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Saving Face: How Looks Impact Court Sentences
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Summary: A recent study from the University of Toronto suggests that one’s facial appearance may have a big impact on sentencing.


If you don’t look trustworthy, watch out: you’re more likely to receive a harsher sentence if you are ever in trouble with the law.

In an interesting new study, psychology researchers at the University of Toronto analyzed the relationship between facial trustworthiness and real-life criminal sentences, the Wall Street Journal reports. They found that facial appearance has a tremendous impact on punishments, “even to the point of execution.”

Over 700 mugshots of black and white criminals in Florida were collected. These images are available on a public online database. Florida still allows the death sentence, so the researchers studied inmates that had murder convictions. Convicted individuals either receive life without parole or are placed on death row to await execution.

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Check out this teen’s mugshot.

The photos ranged from “scowling frowns and blank stares to toothy grins.”

To rate the photos, 200 individuals were asked to participate in the study. These participants viewed around 100 pictures, and rated trustworthiness on a scale of 1 to 8, with 1 being very untrustworthy and 8 being extremely trustworthy.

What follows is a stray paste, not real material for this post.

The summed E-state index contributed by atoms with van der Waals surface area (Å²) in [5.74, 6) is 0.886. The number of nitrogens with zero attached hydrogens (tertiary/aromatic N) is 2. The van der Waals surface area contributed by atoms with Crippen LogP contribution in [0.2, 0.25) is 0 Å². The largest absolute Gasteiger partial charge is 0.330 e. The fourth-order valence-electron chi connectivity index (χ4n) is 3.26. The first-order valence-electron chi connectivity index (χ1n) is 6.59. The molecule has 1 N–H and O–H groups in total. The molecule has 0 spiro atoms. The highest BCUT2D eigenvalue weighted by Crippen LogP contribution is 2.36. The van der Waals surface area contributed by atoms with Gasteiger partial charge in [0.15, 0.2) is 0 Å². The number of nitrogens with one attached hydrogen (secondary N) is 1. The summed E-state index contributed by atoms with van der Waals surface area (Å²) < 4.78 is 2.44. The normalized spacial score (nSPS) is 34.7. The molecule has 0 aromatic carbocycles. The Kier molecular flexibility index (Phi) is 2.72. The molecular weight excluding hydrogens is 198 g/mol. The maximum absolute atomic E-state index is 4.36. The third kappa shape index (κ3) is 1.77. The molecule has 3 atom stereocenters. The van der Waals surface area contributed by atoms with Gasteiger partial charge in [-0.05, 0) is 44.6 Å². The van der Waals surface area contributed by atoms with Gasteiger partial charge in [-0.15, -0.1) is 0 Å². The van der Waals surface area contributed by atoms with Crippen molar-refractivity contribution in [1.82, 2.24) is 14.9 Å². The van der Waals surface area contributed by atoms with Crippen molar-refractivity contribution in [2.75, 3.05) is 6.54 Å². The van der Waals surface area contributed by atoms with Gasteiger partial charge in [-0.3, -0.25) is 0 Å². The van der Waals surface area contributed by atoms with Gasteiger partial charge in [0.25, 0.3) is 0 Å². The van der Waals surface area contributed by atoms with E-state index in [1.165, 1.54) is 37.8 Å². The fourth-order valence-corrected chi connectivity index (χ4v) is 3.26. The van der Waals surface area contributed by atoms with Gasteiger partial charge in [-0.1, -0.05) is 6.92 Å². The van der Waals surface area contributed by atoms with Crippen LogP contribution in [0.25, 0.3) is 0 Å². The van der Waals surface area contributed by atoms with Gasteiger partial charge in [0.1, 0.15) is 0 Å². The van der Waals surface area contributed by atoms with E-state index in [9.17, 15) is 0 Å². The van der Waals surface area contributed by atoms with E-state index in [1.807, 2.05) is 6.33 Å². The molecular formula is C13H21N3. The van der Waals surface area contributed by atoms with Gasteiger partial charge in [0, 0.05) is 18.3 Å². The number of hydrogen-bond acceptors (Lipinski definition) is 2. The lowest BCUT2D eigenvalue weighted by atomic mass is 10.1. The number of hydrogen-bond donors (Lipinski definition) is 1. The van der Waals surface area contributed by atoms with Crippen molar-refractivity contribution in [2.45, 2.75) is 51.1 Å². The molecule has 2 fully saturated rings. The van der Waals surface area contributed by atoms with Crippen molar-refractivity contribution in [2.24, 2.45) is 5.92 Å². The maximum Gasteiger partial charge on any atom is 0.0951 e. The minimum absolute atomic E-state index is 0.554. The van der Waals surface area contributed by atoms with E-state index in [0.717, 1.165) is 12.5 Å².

Although prison uniforms were visible in the photos, the participants were given no additional information about the individuals, such as crimes committed or sentences received.

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The ratings were then compared with the sentences the inmates received. They found evidence for sentencing biases based on facial trustworthiness, even in individuals who were exonerated of their crimes. The study added, “This shows compelling evidence for the ability of facial appearance to guide the severity of sentencing decisions…”

Here’s an article about the arrest of Jenelle Evans, along with her mugshot.

The Daily Mail also added that if a convict’s lips turned upward, they fared better, but a natural frown could be damning.

The study commented that it is “possible people who look less trustworthy commit more odious crimes,” but the authors noted that the results strongly suggest that sentences are more about people’s perceptions of trustworthiness. Race also seemed to make no difference in the study, Metro noted.

Journey’s drummer was recently arrested in Oregon.

John Paul Wilson, the lead author of the study, said, “People should be aware of these biases and their susceptibility to them. Any one of us could find ourselves on a jury one day, and the more we know about what can bias our judgments, the more we can be equipped to combat them.”

Source: Wall Street Journal

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